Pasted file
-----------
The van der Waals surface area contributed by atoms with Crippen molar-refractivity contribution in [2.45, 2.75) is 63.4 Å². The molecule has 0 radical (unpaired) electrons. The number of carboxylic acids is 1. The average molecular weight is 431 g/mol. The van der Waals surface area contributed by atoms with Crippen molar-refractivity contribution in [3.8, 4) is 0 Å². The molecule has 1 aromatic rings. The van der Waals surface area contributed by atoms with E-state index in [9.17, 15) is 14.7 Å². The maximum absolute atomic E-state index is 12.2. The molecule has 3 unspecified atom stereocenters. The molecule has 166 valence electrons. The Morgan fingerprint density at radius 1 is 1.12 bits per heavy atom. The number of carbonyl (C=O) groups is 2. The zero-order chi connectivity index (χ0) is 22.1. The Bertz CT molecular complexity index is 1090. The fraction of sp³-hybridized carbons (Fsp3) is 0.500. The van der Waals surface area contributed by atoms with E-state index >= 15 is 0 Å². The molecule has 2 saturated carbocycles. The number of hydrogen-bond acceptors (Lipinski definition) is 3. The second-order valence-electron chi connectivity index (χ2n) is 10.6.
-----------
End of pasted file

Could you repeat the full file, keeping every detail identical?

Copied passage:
The van der Waals surface area contributed by atoms with Crippen molar-refractivity contribution in [2.45, 2.75) is 63.4 Å². The molecule has 0 radical (unpaired) electrons. The number of carboxylic acids is 1. The average molecular weight is 431 g/mol. The van der Waals surface area contributed by atoms with Crippen molar-refractivity contribution in [3.8, 4) is 0 Å². The molecule has 1 aromatic rings. The van der Waals surface area contributed by atoms with E-state index in [9.17, 15) is 14.7 Å². The maximum absolute atomic E-state index is 12.2. The molecule has 3 unspecified atom stereocenters. The molecule has 166 valence electrons. The Morgan fingerprint density at radius 1 is 1.12 bits per heavy atom. The number of carbonyl (C=O) groups is 2. The zero-order chi connectivity index (χ0) is 22.1. The Bertz CT molecular complexity index is 1090. The fraction of sp³-hybridized carbons (Fsp3) is 0.500. The van der Waals surface area contributed by atoms with E-state index >= 15 is 0 Å². The molecule has 2 saturated carbocycles. The number of hydrogen-bond acceptors (Lipinski definition) is 3. The second-order valence-electron chi connectivity index (χ2n) is 10.6.